Consequently the air

grows gradually thinner, till at a considerable height it may be conceived to degenerate to nothing. The different densities of the air may be illustrated by conceiving twenty or thirty equal packs of wool placed one upon another: the lowest will be forced into a less space, that is, its parts will be brought nearer together, and it will be more dense than the next, and that will be more dense than the third from the bottom, and so on till you come to the uppermost, which sustains no other pressure than that occasioned by the weight of the incumbent air.

Let us now see the effects of condensed air, by means of an artificial fountain. This vessel is made of strong copper (Plate 11, Fig. 19), and

[blocks in formation]

is about half full of water.

With a

syringe that screws to the pipe B A I force a considerable quantity of air into the vessel, so that it is very much condensed. By turning the stop-cock B while I take off the syringe, no water can escape: and, instead of the syringe, I put on a jet, or very small tube, after which the stop-cock is turned, and the pressure of the condensed air forces the water through the tube to a very great height.

Charles. Do you know how high it ascends?

Father. Not exactly: but as the natural pressure of the air will raise water 33 feet, so if by condensation its pressure be tripled, it will rise 66


Emma. Why tripled? Ought it

not to rise to this height by a double pressure?

Father. You forget that there is the common pressure always acting against, and preventing the ascent of the water; therefore, besides a force within to balance that without, there must be a double pressure.

Charles. You described a syringe to be like a common water squirt -how are you able, by an instrument of this kind, to force in so great a quantity of air? Will it not return by the same way it is forced in?

Father. The only difference between a condensing syringe and a squirt is, that, in the former, there is a valve that opens downwards, by which air may be forced through it; but the instant that the downward pressure ceases, the valve, by means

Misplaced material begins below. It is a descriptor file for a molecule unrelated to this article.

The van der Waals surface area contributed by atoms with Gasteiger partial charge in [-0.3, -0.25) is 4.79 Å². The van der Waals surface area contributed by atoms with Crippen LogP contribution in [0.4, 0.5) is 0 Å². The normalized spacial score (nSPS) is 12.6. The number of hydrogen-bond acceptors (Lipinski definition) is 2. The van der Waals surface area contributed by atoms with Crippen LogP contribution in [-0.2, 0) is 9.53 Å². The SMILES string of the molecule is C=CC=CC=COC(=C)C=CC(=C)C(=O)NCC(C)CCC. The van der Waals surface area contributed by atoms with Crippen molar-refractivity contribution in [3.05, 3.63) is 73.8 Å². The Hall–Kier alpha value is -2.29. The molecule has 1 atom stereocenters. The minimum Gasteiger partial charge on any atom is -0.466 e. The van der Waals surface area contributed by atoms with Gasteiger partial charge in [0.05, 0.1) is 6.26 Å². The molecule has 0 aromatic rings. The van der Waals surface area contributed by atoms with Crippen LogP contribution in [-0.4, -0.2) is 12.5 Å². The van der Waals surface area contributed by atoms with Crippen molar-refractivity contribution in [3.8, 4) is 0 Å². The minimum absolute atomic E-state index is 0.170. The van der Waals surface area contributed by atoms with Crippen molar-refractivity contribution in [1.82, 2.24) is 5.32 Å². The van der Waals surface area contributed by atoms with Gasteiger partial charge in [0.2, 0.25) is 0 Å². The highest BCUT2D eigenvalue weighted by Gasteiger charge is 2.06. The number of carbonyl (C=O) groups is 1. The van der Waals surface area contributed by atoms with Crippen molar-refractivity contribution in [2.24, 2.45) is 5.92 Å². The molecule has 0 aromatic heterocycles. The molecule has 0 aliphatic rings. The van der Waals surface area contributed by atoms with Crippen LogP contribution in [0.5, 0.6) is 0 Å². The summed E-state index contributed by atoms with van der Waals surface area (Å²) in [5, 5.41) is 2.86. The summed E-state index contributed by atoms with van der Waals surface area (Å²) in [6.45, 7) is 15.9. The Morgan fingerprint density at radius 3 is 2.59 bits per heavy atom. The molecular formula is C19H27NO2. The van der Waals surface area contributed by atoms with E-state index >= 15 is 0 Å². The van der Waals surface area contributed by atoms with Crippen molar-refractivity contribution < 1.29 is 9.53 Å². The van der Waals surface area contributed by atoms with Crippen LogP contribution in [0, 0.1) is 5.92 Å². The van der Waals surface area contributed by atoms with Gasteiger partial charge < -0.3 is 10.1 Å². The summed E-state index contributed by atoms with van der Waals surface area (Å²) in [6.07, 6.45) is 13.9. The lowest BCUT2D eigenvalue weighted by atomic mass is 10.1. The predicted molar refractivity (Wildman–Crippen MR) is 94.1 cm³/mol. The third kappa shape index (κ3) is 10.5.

of a strong spring, shuts of itself, so that none can return.

Emma. Will not air escape back during the time you are forcing in more of the external air?

Father. That would be the case if the syringe pipe went no lower than that part of the vessel which contains the air; but it reaches to a considerable depth in the water; and, as it cannot find its way back up the pipe, it must ascend through the water, and cause that pressure upon it which has been described.

Charles. To what extent can air be compressed?

Father. If the apparatus be strong enough, and a sufficient power applied, it may be condensed several thousand times; that is, a vessel, which will contain a gallon of air in

its natural state, may be made to contain several thousand gallons.

By means of a fountain of this kind, young people, like yourselves, may receive much entertainment with only a few additional jets, which are made to screw on and off. One kind is so formed that it will throw up and sustain on the stream a little cork ball, scattering the water all round. Another is made in the form of a globe, pierced with a great number of holes, all tending to the centre, exhibiting a very pleasing sphere of water. One is contrived to show, in a neat manner, the composition and resolution of forces explained in our first volume*. Some will form cascades; and by others you may, when the sun shines at a * See Vol. I, of Mechanics, Conver. XIII,

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